Diabetes – What is Diabetes?
Diabetes is a serious disease that affects millions of people every year. It is caused when the body does not make enough insulin or make use of the insulin it produces effectively.
The good news is that it is treatable and can be prevented or delayed by diet, exercise and medication. It is also crucial to recognize the signs so you can identify whether you are suffering from a condition and seek treatment.
What is diabetes?
Diabetes is an ongoing (long-lasting) health issue that affects the way your body turns food into energy. It happens when your pancreas isn’t producing enough insulin or doesn’t utilize it as effectively as it should.
Insulin is a hormone that assists your cells absorb and use sugar, also known as glucose. People suffering from type 2 diabetes don’t produce enough insulin, or their bodies can’t utilize it correctly.
The blood sugar levels increase over time in both types of diabetes. This can cause problems with the eyes, feet and kidneys. It can also cause damage to your brain and heart arteries.
Type 1 diabetes
Type 1 diabetes is a disease caused by an autoimmune reaction which means that your immune system attacks pancreatic cells that produce insulin, and destroys them. This process can last for many months or even years until it leads to an absence of insulin.
People suffering from type 1 diabetes need to take insulin every day. They must also keep an eye on their blood sugar levels and adjust their insulin, food and levels of activity to maintain their blood sugar within an acceptable range.
Type 2 diabetes
If you suffer from type 2 diabetes the body isn’t producing insulin as it should. Insulin is a hormone that helps your cells get blood sugar (glucose) out of your blood and into your cells, where it can be used for energy.
Type 2 diabetics must exercise and eat a healthy diet. They may also need to take medication to regulate their blood glucose levels.
Diabetes in women symptoms
Diabetes is a chronic condition that affects people from all races, ethnicities, and genders. However women are at a higher risk than men.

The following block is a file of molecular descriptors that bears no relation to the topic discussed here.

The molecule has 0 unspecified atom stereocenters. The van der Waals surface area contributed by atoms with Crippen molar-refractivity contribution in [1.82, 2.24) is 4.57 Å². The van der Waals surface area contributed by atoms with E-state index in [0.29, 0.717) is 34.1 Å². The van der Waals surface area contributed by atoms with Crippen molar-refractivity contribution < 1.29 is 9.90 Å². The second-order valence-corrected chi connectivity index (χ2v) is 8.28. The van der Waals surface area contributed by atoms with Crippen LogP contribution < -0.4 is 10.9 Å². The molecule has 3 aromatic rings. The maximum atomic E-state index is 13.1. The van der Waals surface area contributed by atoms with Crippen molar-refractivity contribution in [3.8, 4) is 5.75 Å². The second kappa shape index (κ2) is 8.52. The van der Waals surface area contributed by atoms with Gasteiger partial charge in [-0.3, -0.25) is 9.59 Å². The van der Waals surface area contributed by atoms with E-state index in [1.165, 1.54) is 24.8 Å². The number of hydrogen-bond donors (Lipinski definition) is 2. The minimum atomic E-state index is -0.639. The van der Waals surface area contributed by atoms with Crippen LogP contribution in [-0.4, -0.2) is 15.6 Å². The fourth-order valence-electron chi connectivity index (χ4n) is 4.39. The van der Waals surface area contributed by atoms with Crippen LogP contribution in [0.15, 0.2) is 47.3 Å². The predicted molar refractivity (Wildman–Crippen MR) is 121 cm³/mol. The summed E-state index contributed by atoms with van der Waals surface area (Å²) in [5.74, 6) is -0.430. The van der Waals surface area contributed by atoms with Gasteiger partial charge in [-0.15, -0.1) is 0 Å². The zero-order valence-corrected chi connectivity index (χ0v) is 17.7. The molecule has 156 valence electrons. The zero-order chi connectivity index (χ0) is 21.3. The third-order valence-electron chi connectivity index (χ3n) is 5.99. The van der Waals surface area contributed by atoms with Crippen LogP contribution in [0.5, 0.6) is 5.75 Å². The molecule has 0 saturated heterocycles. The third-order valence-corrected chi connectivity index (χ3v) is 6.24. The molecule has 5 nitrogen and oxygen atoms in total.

Women who suffer from diabetes are more likely to suffer from complications, such as heart disease (the most frequent complication of diabetes) and loss of vision.
One of the early warning signs of women suffering from diabetes is a rise in thirst and urine, a condition known as polydipsia. This is because diabetes can create excess sugar in your blood and kidneys can’t filter it out.
Diabetes in men The signs and symptoms
In the case of diabetes it is when cells are unable make use of blood sugar (glucose) to produce energy. This usually happens because the pancreas produces too little insulin.
This can result in high blood glucose levels. Your body will then try to lower these levels by flushing the excess glucose in your bloodstream via urine.
People suffering from diabetes frequently have a thirsty feeling and must drink large amounts of fluids. It can be as much as four liters per day.
Men can also experience weight loss since their muscles are broken down by their bodies for energy instead of fat. This is because blood sugar levels remain high for long periods.
A balanced diet for diabetes can be a key part of managing the condition. It can help you control blood sugar, control your weight, and reduce the risk of developing heart disease.
You should include whole food items in your diet, such as fruits, vegetables and whole grains. Also, dairy products that are low in fat products such as beans, legumes, and beans are excellent choices. It should also be low in saturated (unhealthy) fat and added sugars.
You might consider limiting your consumption of beverages sweetened with sugar. These drinks are usually high in sugar and can cause blood sugar levels to rise.
Your doctor may prescribe diabetes medication to keep your blood glucose (blood sugar) levels within an acceptable range. These medications are typically paired with lifestyle changes, such as diet and exercise to help you manage your diabetes.
If your blood sugar levels aren’t managed on one medication then a second medication could be added. Your doctor will help you pick the best medication to meet your needs and preferences.
Newer medications like glucagon-like peptide-1 receptor agonists and sodium-glucose inhibitors that lower blood sugar levels, provide cardiovascular and kidney benefits, and lower the risk of complications. They’re also helpful for weight loss and are available in tablet and injectable forms.